Aircraft standard parts are designed, manufactured, and showcase an approved uniform identification established by either the U.S. Government or an industry-accepted specification. Some examples of industry-accepted specifications include National Aerospace Standard (NAS) parts, Military Standard (MS) parts or Aerospace Standard (AS) parts created by SAE International. These standards were implemented to protect against counterfeit and unsafe aerospace components, materials and aircraft instrument parts. Manufacturers are required to adhere to complete compliance of these guidelines to ensure every part in the aerospace industry is safe, airworthy and reliable. In addition to published specifications establishing design, materials, manufacture, and uniform identification requirements, the FAA has also issued a performance based criteria. This second category will aim to regulate longevity and performance of only certain approved parts such as more discrete electrical and electronic parts.
For all types of Aviation Standard Components, parts, and materials, a Certificate of Conformity is to be provided by the producer of the part. This serves as proof that the part meets published FAA specifications and criteria outlined above. In addition, the part must carry a mark identifying it as a standard part. Blueprints of the exact design must also be included in part documentation showing visual evidence the design meets approved specifications. It is important that all information of a standard part be published so that any party may manufacture the part. Approved Standard Parts will have met one of the following requirements: they are produced in accordance with a Parts Manufacturer Approval (PMA) or Technical Standard Order Authorization (TSOA), they are produced during the Type Certificate (TC) application process, or under a Production Certificate (PC). Also parts may be approved if they are produced under a bilateral airworthiness agreement, or produced in any other manner acceptable to the FAA.
When a type design calls for the installation of a standard part, FAA surveillance of the Manufacturer and Supplier may be carried out and regulatory oversight enforced. Because standard parts are not required to be produced under an FAA approved production inspection system, it is also up to the installer and the producer to determine both that a part meets specifications and specific type design installation is approved. The FAA published an Advisory Circular on the subject of detecting and reporting suspected unapproved parts in early 2000, which provides updated information and guidance to the aviation community for detecting suspected unapproved parts (SUP) and means of reporting such violations. The Aviation Safety Hotline serves as its main form of anonymously reporting SUP and other unsafe practices in direct violation.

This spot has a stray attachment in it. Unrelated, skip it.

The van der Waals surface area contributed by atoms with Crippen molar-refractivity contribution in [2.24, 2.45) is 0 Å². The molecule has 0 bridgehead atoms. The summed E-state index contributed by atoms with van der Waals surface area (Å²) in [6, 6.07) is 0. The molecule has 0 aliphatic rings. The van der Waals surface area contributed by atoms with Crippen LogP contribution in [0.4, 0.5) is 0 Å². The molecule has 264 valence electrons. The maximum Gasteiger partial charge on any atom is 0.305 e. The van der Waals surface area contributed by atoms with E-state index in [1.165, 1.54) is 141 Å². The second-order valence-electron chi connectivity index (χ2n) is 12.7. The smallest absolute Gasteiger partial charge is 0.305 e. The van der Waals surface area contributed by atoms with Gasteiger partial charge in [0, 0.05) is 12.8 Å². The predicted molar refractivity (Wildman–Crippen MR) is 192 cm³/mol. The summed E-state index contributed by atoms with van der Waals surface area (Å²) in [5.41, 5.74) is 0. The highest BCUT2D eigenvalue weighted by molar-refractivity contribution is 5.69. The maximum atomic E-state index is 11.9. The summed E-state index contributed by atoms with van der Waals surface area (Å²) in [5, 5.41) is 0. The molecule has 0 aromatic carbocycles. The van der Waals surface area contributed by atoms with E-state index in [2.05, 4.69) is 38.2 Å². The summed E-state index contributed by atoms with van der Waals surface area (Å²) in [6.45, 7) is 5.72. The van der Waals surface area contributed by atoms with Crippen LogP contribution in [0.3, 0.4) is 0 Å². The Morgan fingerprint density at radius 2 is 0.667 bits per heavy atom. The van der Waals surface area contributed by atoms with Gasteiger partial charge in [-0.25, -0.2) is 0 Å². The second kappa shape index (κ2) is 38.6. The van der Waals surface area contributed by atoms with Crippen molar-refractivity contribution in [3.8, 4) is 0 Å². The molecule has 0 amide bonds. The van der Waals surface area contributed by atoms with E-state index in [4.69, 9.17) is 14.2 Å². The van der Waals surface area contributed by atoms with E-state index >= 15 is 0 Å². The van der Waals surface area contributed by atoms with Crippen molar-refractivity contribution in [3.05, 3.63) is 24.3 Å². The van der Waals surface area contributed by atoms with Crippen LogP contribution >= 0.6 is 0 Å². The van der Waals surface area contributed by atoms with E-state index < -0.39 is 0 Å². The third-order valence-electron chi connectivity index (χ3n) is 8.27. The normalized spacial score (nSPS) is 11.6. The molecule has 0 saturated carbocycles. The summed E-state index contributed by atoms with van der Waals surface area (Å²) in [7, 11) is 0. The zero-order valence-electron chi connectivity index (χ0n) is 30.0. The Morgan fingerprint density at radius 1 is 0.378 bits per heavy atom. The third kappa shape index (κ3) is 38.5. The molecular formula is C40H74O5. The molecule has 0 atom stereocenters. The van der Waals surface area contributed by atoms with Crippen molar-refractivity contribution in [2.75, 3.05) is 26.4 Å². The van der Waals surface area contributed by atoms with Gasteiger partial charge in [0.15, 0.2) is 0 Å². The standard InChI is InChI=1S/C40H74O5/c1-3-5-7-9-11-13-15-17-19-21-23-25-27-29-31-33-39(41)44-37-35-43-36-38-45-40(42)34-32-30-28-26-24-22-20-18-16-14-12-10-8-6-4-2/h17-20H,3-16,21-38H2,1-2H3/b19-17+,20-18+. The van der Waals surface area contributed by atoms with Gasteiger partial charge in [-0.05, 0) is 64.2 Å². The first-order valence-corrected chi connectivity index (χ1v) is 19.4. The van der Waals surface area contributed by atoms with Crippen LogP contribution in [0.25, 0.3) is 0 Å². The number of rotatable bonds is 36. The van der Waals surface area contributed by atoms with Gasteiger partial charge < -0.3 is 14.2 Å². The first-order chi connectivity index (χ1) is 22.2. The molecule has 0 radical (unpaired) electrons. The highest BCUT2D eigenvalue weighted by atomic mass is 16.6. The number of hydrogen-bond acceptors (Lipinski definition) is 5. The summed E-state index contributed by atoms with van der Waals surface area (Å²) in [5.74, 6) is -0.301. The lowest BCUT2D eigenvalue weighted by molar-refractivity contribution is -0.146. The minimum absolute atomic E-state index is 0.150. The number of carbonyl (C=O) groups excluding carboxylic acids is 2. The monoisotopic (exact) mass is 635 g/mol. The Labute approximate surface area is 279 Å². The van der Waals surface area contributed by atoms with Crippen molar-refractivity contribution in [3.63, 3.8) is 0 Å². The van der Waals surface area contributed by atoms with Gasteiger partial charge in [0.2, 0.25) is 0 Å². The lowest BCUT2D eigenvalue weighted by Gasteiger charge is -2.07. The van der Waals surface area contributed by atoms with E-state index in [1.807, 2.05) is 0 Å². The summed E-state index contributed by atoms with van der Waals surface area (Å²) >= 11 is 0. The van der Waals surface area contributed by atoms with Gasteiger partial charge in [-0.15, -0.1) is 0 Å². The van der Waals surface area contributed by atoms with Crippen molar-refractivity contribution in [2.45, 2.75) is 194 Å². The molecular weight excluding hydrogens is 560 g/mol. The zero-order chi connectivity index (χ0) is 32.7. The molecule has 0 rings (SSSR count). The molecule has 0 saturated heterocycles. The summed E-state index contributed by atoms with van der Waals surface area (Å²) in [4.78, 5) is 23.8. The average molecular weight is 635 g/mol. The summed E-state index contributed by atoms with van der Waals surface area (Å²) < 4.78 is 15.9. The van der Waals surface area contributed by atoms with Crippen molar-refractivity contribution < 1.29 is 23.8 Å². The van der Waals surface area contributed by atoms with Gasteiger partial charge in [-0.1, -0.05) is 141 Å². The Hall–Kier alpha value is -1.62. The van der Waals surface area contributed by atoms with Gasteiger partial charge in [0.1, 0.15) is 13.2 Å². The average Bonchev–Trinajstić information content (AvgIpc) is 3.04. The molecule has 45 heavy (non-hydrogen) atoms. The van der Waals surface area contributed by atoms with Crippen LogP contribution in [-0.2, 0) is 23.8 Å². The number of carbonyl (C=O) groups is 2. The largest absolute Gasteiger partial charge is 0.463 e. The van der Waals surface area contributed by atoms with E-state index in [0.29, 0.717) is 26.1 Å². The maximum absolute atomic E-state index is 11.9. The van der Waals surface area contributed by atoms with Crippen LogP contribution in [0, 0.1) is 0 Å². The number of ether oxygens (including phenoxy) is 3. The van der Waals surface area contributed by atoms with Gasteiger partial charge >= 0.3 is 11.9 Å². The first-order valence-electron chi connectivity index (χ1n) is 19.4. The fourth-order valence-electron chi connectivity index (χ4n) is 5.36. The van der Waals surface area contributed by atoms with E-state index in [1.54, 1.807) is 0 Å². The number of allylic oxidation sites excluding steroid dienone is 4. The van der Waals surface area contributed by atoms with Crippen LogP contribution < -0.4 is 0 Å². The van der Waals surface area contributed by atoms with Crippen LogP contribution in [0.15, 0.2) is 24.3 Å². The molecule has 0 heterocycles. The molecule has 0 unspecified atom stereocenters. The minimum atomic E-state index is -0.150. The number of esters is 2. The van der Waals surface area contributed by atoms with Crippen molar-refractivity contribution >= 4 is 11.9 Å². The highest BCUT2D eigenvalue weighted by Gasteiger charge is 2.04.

It became apparent after the FAA initiated Standard Part guidelines and regulations that many specialized fasteners, seals, and bearings fell outside of the criteria for standard parts since their specifications are not published. To provide approval for these groups of parts, the FAA issued the following Technical Standard Orders (TSO): TSO-C148, Aircraft Fasteners; TSO-C149, Aircraft Bearings; and TSO-C150, Aircraft Seals. These orders, unlike standard parts such as nuts, bolts, etc., follow TSO minimum performance, marking, and installation approval requirements specifically for fasteners, bearings, and seals. The Fastener Quality Act (FQA) was enacted in 1990 to ensure the quality of billions of fasteners used in America and serves as an added safe-guard to assist Standard Part regulations in ensuring only safe and airworthy parts are produced and sold. The Aircraft Safety Act of 1999 followed suit to help stop the manufacturing, distribution and installation of fraudulent, nonconforming aircraft parts.
Parts that have been rebuilt, altered or overhauled may be approved to return to service after inspection and testing by an authorized person. This screening process will determine FAA-approved design data and acceptable installation conformity is re-established. Military surplus parts fall under this distinction, defined as parts originally released as surplus by the military, even if subsequently resold by manufacturers, repair facilities, owners/operators, or any other suppliers of parts. Ordinance AC 20-62, eligibility, quality, and identification of aeronautical replacement parts, provides further information regarding eligibility and traceability of such replacement parts and can be found in the Advisory Circular.
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